From the information provided by Fanny to John Moore Davis, he wrote,

Many a sad scene was enacted by them during their reckless career as sealers, and often wreckers. The navigation of these seas was then comparatively but little known, and many a good craft was lost amid the coral reefs and islands. These wrecks afforded good plunder, and in cases where a few unfortunates had escaped the disaster, their lives were ruthlessly sacrificed by the wreckers.

Fanny also said that one of Williams’ crew, Antonio, an Afro-American man, apparently used to “babble in his cups” when drunk and Williams feared he would, inadvertently disclose the details of his crew’s ‘wrecking’ activities. He decided to get rid of him at the first opportunity. Davis recorded what happened.

On one of their cruises, they came upon a seal-rookery, which could only be approached by descending the rocks from above – a great height, and a considerable part of which the man employed would have to be lowered down by a rope and then drawn up again. Antonio volunteered to perform the perilous task; descended in safety, killed a number of fur seals, skinned them, and sent up their skins, and then, at a given signal, began to ascend by the rope.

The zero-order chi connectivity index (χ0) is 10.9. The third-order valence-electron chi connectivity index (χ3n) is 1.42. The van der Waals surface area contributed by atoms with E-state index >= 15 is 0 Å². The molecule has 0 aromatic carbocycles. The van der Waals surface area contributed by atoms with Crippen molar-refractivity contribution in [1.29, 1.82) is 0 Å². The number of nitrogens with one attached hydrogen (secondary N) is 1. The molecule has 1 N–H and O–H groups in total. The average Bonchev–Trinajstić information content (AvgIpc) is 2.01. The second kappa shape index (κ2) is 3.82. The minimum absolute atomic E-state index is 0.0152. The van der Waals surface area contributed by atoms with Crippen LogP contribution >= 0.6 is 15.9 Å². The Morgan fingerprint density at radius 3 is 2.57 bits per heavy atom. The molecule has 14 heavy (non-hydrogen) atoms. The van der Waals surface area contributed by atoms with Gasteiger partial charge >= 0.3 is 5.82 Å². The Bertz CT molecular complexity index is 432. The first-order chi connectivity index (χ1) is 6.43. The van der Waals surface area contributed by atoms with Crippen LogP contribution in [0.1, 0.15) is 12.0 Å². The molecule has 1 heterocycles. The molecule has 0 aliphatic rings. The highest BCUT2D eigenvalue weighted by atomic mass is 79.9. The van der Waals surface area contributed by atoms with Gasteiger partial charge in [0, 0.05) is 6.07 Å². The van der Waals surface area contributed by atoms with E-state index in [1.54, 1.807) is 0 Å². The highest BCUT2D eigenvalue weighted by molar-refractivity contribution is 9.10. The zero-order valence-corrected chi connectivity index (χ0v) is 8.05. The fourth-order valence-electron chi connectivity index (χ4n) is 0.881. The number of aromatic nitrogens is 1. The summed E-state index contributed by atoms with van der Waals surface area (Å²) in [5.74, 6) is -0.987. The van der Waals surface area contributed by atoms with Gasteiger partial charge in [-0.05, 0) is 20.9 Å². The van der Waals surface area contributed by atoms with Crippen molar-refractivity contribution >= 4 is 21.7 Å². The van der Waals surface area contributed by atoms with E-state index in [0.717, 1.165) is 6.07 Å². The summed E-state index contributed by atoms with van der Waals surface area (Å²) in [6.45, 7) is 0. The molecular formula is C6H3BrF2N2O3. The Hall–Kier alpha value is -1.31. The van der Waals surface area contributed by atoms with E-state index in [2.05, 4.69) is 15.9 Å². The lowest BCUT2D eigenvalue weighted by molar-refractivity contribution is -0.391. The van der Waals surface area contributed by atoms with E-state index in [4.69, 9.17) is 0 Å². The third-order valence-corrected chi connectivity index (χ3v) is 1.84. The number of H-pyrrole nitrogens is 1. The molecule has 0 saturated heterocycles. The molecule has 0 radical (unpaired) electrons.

His treacherous companions, after pulling him up some distance, stopped, and then Williams began to revile him for what he had said during his maudlin moments, and after taunting him for some time – while thus hovering on the brink of eternity – with the doom they had assigned him – in order, as they said, to keep his tongue quiet – they cut the rope, and the wretched man fell some hundreds of feet into the boiling abyss beneath.


  • 95,  Shipping Arrivals and Departures in South Australia 1627 – 1850 – Robert Sexton
  • 96,  The Aborigines of Victoria Vol 2 – R. Brough Smyth 1878 – Appendix E written by John Moore Davis




Apart from Fanny’s confession, Davis described John Williams as an escaped convict from Tasmania, a most notorious scoundrel, who had for years infested the islands in the Great Australian Bight. Cumpston97 repeated this description of Williams and added that he was the leader of a Kangaroo Island gang, notorious for his devilry. His and Davis’ sources of information about Williams’ status are undisclosed. Some of the associated detail recorded by both authors in their accounts is blatantly incorrect and therefore we need to be cautious before labelling Williams as such a fiend. Nevertheless where there is smoke there must be fire.